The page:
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Biography of Pare Lorentz

Pare Lorentz, known as FDR’s moviemaker, felt strongly that movies held enormous potential for social justice and education, and that corporate and commercial interests in Hollywood were stifling those qualities. Under the Roosevelt Administration, Pare worked to create what he called films of merit, federally funded movies good enough to share billing on commercial screens with Hollywood productions. His film The River received first prize as best documentary at the 1938 Venice International Film Festival and was the first American film to be honored in this category.

List of Projects & Films

Interview with Pare Lorentz

This biography is based on accounts of Pare Lorentz’s life as told through his own words in Pare Lorentz: FDR’s Moviemaker and by his biographer Robert L. Snyder in Pare Lorentz and the Documentary Film.


Pare Lorentz was born Leonard MacTaggart Lorentz on December 11, 1905 in Clarksburg, West Virginia. His father, Pare Hanson Lorentz, was a printer and publisher of high school and college yearbooks; his mother, Alma MacTaggart Ruttencutter Lorentz, was a professional singer.

There was always music in the Lorentz home, which led to his lifelong love and appreciation of music; young Leonard studied the violin for ten years. He graduated from Buckhannon High School in 1922 and attended West Virginia Wesleyan University for a year; in 1923 he transferred to West Virginia University. He played fiddle in an orchestra and was editor of Moonshine (the university’s humor magazine) and a member of an honorary journalistic fraternity “Sphinx.”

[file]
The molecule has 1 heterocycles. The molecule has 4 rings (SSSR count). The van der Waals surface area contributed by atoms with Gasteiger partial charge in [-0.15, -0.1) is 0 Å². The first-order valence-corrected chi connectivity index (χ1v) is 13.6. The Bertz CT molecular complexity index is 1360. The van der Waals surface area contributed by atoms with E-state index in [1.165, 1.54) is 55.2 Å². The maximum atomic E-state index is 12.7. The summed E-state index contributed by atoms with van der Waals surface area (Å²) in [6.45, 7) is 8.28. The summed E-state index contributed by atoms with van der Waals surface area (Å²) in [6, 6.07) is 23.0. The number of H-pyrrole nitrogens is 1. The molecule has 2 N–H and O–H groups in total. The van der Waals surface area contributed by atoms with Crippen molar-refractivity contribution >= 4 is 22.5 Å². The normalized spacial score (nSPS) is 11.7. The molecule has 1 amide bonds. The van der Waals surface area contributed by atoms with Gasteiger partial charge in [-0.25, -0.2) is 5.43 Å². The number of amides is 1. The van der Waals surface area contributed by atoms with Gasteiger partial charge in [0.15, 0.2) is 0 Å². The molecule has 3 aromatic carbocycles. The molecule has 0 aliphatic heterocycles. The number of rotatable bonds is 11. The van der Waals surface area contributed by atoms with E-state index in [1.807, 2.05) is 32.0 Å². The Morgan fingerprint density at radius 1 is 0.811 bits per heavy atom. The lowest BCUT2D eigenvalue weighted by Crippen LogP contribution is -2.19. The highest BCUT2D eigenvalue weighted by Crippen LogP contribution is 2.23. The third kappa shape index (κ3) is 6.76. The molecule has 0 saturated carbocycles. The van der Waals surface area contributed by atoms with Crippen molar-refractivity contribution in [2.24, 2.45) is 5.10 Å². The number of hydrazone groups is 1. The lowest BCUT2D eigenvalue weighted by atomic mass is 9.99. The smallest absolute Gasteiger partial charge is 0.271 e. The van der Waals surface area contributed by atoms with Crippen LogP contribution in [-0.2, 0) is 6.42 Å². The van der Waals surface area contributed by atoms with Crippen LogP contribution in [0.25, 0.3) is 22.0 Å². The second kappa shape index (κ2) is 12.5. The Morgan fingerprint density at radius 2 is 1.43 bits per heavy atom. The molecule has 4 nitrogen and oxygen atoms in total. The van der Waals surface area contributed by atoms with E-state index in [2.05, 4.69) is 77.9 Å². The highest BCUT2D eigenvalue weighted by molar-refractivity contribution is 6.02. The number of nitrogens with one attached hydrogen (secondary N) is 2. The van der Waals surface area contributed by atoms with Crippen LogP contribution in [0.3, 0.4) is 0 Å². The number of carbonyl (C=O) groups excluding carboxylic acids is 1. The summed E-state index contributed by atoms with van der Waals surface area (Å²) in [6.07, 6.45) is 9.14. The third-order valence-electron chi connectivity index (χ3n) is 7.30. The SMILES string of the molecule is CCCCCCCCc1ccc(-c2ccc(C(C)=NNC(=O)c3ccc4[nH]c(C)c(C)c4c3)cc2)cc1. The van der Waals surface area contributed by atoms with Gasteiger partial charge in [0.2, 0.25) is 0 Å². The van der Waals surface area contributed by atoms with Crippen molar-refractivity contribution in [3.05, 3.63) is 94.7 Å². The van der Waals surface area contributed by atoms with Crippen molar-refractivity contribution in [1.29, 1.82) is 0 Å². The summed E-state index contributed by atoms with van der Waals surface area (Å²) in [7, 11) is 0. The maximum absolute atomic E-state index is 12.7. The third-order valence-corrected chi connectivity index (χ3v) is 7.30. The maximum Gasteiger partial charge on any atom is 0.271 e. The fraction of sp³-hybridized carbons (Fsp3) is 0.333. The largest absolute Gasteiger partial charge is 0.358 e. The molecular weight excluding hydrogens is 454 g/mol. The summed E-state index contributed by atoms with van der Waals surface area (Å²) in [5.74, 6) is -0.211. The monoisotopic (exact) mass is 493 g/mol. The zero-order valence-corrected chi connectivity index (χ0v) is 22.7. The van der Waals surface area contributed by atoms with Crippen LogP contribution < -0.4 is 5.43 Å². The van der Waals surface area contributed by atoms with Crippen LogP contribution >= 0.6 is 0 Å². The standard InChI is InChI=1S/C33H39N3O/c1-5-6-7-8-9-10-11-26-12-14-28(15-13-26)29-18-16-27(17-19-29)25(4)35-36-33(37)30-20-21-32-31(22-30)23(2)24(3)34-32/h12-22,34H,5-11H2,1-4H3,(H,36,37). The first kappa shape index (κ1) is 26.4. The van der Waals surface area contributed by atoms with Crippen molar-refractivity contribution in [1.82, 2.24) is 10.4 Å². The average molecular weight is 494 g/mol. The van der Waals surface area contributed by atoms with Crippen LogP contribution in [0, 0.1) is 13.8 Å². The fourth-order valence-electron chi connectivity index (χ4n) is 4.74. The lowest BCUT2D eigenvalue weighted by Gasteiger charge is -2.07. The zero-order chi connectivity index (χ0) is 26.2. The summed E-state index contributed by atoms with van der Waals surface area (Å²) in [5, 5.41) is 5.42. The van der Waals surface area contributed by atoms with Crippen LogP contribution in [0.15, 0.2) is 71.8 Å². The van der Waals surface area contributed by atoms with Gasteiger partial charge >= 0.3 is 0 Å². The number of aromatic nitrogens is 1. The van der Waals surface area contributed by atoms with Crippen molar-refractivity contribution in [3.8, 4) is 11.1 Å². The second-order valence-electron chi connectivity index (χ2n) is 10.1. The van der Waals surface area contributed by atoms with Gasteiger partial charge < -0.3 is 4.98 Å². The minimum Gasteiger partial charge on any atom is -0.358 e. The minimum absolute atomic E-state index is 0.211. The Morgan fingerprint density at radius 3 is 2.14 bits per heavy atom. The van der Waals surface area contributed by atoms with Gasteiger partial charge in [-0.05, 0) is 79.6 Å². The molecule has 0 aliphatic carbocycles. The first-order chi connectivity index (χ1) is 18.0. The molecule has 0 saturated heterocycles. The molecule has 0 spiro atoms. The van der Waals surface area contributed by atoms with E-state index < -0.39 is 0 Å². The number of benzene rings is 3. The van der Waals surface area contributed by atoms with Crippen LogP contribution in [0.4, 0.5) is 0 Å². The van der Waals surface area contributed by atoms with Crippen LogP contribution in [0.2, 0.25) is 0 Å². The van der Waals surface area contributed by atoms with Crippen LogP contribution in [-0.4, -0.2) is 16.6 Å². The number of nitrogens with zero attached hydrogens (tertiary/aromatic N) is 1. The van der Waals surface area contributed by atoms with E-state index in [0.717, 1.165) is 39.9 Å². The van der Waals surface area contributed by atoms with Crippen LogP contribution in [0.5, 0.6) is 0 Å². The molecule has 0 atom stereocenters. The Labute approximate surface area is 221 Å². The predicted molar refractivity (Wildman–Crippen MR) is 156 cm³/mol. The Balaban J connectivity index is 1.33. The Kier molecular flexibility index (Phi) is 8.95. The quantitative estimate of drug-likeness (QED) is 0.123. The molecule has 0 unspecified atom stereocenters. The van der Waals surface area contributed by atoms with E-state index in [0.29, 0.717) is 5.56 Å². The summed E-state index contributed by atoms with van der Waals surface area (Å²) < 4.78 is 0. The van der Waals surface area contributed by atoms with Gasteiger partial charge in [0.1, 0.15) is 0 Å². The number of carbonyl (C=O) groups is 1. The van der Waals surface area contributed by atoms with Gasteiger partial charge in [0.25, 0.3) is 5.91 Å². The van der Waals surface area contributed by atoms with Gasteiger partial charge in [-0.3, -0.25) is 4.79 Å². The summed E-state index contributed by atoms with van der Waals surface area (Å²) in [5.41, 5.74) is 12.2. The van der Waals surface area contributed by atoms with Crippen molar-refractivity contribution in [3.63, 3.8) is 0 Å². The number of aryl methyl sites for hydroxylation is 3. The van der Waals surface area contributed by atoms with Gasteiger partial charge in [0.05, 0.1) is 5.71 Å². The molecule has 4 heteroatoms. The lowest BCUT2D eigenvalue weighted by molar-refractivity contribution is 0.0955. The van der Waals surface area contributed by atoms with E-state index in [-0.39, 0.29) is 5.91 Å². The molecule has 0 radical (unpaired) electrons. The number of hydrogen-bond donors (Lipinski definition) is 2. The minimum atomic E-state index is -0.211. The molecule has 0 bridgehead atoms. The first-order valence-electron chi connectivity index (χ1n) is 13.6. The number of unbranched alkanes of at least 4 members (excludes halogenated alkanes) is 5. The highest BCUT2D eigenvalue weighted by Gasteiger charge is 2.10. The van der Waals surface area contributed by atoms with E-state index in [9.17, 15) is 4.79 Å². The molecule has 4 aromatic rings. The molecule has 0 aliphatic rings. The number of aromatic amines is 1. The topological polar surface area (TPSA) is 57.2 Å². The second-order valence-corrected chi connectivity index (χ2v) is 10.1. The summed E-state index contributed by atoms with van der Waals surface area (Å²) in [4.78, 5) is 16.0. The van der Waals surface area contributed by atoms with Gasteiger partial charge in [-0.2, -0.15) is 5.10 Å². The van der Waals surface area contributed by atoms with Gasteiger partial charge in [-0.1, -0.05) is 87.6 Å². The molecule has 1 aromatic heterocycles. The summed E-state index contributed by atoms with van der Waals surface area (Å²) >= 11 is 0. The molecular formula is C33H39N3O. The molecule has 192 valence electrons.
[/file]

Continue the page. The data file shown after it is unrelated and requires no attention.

The Journalist’s Life

Lorentz left the university before graduation and traveled to New York where he parlayed his college writing experience into writing a few short pieces for the newly-launched magazine The New Yorker. Soon after, he adopted his father’s first name, Pare, for all future publications and projects.


Lorentz soon realized that he needed solid employment or he would have to return to West Virginia. By 1925, as editor of The Edison Sales Builder, Lorentz had his first full-time job as a professional writer. Despite his lack of experience, within a year he was hired by the popular humor magazine Judge and in short order was named as the magazine’s motion picture critic.

Lorentz was not afraid to hold an unpopular position, a useful quality in a critic. He criticized the high and low with equal candor. Described as someone who was never satisfied with holding just one job at a time, he was soon writing film criticism for the New York Evening Journal newspaper and magazines including Vanity Fair, Town and Country, and later, McCall’s. His criticism was not always well received and it may be said that his directness and honesty got him fired almost as often as he was hired.


Lorentz felt strongly that the movies held enormous potential for social justice and education, qualities that he felt were being stifled in Hollywood by corporate and commercial interests. In 1930, at the unusually young age of 22, he partnered with distinguished attorney Morris Ernst on the book Censored: The Private Life of the Movies, in which they set forth a remarkable early assessment of the importance of film. “The movie was created, tried, and developed in America. Supported by the dumb and the quick, rich and poor, it is the most powerful medium for news, opinion, and art in the world,” they wrote.


In Pare Lorentz and the Documentary Film, biographer Robert L. Snyder states, “At the time, Lorentz was 25 and had been a critic and student of film only two years; yet he clearly revealed a powerful insight into the potential of motion pictures, a potential he was among the first to fulfill in this country.”